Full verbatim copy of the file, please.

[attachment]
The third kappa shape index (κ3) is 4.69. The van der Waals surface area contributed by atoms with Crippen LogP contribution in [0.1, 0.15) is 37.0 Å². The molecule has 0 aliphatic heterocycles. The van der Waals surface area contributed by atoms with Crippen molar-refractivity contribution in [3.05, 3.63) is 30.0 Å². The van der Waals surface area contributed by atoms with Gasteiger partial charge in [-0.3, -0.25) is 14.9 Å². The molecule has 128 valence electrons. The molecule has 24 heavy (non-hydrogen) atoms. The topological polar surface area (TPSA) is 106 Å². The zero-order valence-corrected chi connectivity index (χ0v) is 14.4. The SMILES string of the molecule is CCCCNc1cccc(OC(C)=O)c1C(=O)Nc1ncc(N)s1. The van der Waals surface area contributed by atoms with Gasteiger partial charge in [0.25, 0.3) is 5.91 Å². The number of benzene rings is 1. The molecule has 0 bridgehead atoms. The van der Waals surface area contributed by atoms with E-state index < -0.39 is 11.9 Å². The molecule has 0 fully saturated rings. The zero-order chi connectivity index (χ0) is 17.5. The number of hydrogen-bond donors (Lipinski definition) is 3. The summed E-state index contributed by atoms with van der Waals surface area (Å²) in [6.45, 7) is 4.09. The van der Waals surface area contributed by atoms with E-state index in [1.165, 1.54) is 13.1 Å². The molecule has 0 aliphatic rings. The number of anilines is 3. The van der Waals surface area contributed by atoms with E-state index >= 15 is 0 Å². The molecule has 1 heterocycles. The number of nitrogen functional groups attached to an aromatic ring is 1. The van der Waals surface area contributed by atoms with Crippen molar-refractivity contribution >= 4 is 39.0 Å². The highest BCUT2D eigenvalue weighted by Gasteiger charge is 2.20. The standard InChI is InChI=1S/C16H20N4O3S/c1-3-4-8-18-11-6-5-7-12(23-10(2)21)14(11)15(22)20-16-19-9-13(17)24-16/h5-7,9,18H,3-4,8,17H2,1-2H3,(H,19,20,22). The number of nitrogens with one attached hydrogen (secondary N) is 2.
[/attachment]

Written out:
The third kappa shape index (κ3) is 4.69. The van der Waals surface area contributed by atoms with Crippen LogP contribution in [0.1, 0.15) is 37.0 Å². The molecule has 0 aliphatic heterocycles. The van der Waals surface area contributed by atoms with Crippen molar-refractivity contribution in [3.05, 3.63) is 30.0 Å². The van der Waals surface area contributed by atoms with Gasteiger partial charge in [-0.3, -0.25) is 14.9 Å². The molecule has 128 valence electrons. The molecule has 24 heavy (non-hydrogen) atoms. The topological polar surface area (TPSA) is 106 Å². The zero-order valence-corrected chi connectivity index (χ0v) is 14.4. The SMILES string of the molecule is CCCCNc1cccc(OC(C)=O)c1C(=O)Nc1ncc(N)s1. The van der Waals surface area contributed by atoms with Gasteiger partial charge in [0.25, 0.3) is 5.91 Å². The number of benzene rings is 1. The molecule has 0 bridgehead atoms. The van der Waals surface area contributed by atoms with E-state index < -0.39 is 11.9 Å². The molecule has 0 fully saturated rings. The zero-order chi connectivity index (χ0) is 17.5. The number of hydrogen-bond donors (Lipinski definition) is 3. The summed E-state index contributed by atoms with van der Waals surface area (Å²) in [6.45, 7) is 4.09. The van der Waals surface area contributed by atoms with E-state index in [1.165, 1.54) is 13.1 Å². The molecule has 0 aliphatic rings. The number of anilines is 3. The van der Waals surface area contributed by atoms with E-state index >= 15 is 0 Å². The molecule has 1 heterocycles. The number of nitrogen functional groups attached to an aromatic ring is 1. The van der Waals surface area contributed by atoms with Crippen molar-refractivity contribution >= 4 is 39.0 Å². The highest BCUT2D eigenvalue weighted by Gasteiger charge is 2.20. The standard InChI is InChI=1S/C16H20N4O3S/c1-3-4-8-18-11-6-5-7-12(23-10(2)21)14(11)15(22)20-16-19-9-13(17)24-16/h5-7,9,18H,3-4,8,17H2,1-2H3,(H,19,20,22). The number of nitrogens with one attached hydrogen (secondary N) is 2.